United States District Court, D. South Carolina, Beaufort Division
MICHELLE CHILDS, District Judge.
Petitioner, proceeding pro se, brought this action seeking relief pursuant to 28 U.S.C. § 2254. This matter is before the court for review of the magistrate judge's Report and Recommendation ("Report"), [ECF No. 26], filed on October 16, 2014, recommending that the Respondent's Motion for Summary Judgment [ECF No. 20] be granted, and Petitioner's Petition for Writ of Habeas Corpus [ECF No. 1], be dismissed. The Report sets forth in detail the relevant facts and legal standards on this matter, and the court incorporates the magistrate judge's recommendation herein without a recitation.
The magistrate judge's Report is made in accordance with 28 U.S.C. § 636(b)(1) and Local Civil Rule 73.02 for the District of South Carolina. The magistrate judge makes only a recommendation to this court. The recommendation has no presumptive weight. The responsibility to make a final determination remains with this court. See Mathews v. Weber, 423 U.S. 261, 270-71 (1976). The court is charged with making a de novo determination of those portions of the Report and Recommendation to which specific objections are made, and the court may accept, reject, or modify, in whole or in part, the magistrate judge's recommendation or recommit the matter with instructions. See 28 U.S.C. § 636(b)(1).
Petitioner was advised of his right to file objections to the Report [ECF No. 26 at 18].
Objections to the Report must be specific. Failure to file specific objections constitutes a waiver of a party's right to further judicial review, including appellate review, if the recommendation is accepted by the district judge. See United States v. Schronce, 727 F.2d 91, 94 & n.4 (4th Cir. 1984). In the absence of specific objections to the Magistrate Judge's Report, this court is not required to give any explanation for adopting the recommendation. See Camby v. Davis, 718 F.2d 198, 199 (4th Cir. 1983).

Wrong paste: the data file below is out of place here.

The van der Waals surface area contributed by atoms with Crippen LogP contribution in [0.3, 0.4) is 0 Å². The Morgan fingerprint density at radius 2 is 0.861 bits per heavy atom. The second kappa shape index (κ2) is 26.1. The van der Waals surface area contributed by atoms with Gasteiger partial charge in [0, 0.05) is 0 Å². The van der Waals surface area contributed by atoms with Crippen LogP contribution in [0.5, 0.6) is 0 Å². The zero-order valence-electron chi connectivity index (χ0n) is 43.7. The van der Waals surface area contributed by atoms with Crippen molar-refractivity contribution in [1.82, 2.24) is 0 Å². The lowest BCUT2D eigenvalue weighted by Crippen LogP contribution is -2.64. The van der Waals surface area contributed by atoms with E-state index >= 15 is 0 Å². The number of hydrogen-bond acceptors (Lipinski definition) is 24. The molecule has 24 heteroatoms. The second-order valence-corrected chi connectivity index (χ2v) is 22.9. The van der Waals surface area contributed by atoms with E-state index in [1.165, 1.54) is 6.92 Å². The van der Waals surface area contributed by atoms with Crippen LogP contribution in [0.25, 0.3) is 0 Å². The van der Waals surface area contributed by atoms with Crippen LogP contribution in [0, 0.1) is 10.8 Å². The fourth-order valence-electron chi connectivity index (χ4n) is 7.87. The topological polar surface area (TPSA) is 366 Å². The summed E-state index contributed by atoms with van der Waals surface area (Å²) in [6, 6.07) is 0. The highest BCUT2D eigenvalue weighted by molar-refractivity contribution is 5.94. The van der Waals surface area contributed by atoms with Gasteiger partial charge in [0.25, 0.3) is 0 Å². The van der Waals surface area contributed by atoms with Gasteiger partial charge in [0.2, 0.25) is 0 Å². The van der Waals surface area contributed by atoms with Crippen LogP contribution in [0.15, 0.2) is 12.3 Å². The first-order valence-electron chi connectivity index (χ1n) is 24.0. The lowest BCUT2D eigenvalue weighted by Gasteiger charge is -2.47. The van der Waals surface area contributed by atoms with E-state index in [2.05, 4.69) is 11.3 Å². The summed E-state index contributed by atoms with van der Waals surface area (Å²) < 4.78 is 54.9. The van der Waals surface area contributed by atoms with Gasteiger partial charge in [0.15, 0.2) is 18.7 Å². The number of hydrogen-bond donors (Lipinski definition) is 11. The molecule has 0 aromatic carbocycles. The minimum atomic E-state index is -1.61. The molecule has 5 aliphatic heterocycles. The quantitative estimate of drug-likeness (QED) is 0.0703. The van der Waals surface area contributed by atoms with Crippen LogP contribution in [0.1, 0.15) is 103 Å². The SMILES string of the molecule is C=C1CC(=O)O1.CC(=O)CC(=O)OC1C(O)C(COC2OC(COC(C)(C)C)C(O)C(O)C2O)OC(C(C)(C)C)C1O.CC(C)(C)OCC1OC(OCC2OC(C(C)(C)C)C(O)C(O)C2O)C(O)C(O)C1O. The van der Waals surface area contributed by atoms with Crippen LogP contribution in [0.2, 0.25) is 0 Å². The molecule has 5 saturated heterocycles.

Petitioner timely filed objections [Dkt. No. 28] to the Report. The court finds that the majority of Petitioner's objections are non-specific, unrelated to the dispositive portions of the magistrate judge's Report, and primarily consist of a reassertion of the arguments made in his petition. However, Petitioner did specifically object to the Magistrate Judge's finding that his petition is untimely. Specifically, Petitioner contends that he should have been given the benefit of equitable tolling. However, Petitioner has presented no evidence or argument to this court as to why equitable tolling should apply to his case. Therefore, the court finds no merit in Petitioner's objection.
Therefore, after a thorough and careful review of the Report and the record in this case, the court finds the Report provides an accurate summary of the facts and law and the record in this case. The court ADOPTS the magistrate judge's Report and Recommendation [ECF No. 26]. It is therefore ORDERED that Respondent's Motion for Summary Judgment [Dkt. No. 20] is GRANTED and DISMISSES Petitioner's Petition for Writ of Habeas Corpus [Dkt. No. 1].
CERTIFICATE OF APPEALABILITY
The law governing certificates of appealability provides that:
(c)(2) A certificate of appealability may issue... only if the applicant has made a substantial showing of the denial of a constitutional right.
(c)(3) The certificate of appealability... shall indicate which specific issue or issues satisfy the showing required by paragraph (2).
28 U.S.C. § 2253(c). A prisoner satisfies this standard by demonstrating that reasonable jurists would find this court's assessment of his constitutional claims is debatable or wrong and that any dispositive procedural ruling by the district court is likewise debatable. See Miller-El v. Cockrell, 537 U.S. 322, 336 (2003); Slack v. McDaniel, 529 U.S. 473, 484 (2000); Rose v. Lee, 252 F.3d 676, 683 (4th Cir. ...